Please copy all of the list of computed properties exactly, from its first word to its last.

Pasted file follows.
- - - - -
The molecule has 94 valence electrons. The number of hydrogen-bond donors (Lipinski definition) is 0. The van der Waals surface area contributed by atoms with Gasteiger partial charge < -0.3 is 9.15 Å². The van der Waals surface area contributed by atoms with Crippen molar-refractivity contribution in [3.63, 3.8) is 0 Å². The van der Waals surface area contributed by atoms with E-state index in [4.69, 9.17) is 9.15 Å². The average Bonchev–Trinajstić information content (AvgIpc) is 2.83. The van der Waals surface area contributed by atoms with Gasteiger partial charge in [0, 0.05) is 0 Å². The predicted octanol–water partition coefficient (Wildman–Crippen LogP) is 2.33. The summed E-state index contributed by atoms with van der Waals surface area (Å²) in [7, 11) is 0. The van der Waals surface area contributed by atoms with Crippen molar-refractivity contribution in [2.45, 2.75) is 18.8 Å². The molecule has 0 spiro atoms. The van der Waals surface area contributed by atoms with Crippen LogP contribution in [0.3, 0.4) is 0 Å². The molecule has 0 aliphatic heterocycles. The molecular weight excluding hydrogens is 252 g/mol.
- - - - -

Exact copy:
The molecule has 94 valence electrons. The number of hydrogen-bond donors (Lipinski definition) is 0. The van der Waals surface area contributed by atoms with Gasteiger partial charge < -0.3 is 9.15 Å². The van der Waals surface area contributed by atoms with Crippen molar-refractivity contribution in [3.63, 3.8) is 0 Å². The van der Waals surface area contributed by atoms with E-state index in [4.69, 9.17) is 9.15 Å². The average Bonchev–Trinajstić information content (AvgIpc) is 2.83. The van der Waals surface area contributed by atoms with Gasteiger partial charge in [0, 0.05) is 0 Å². The predicted octanol–water partition coefficient (Wildman–Crippen LogP) is 2.33. The summed E-state index contributed by atoms with van der Waals surface area (Å²) in [7, 11) is 0. The van der Waals surface area contributed by atoms with Crippen molar-refractivity contribution in [2.45, 2.75) is 18.8 Å². The molecule has 0 spiro atoms. The van der Waals surface area contributed by atoms with Crippen LogP contribution in [0.3, 0.4) is 0 Å². The molecule has 0 aliphatic heterocycles. The molecular weight excluding hydrogens is 252 g/mol.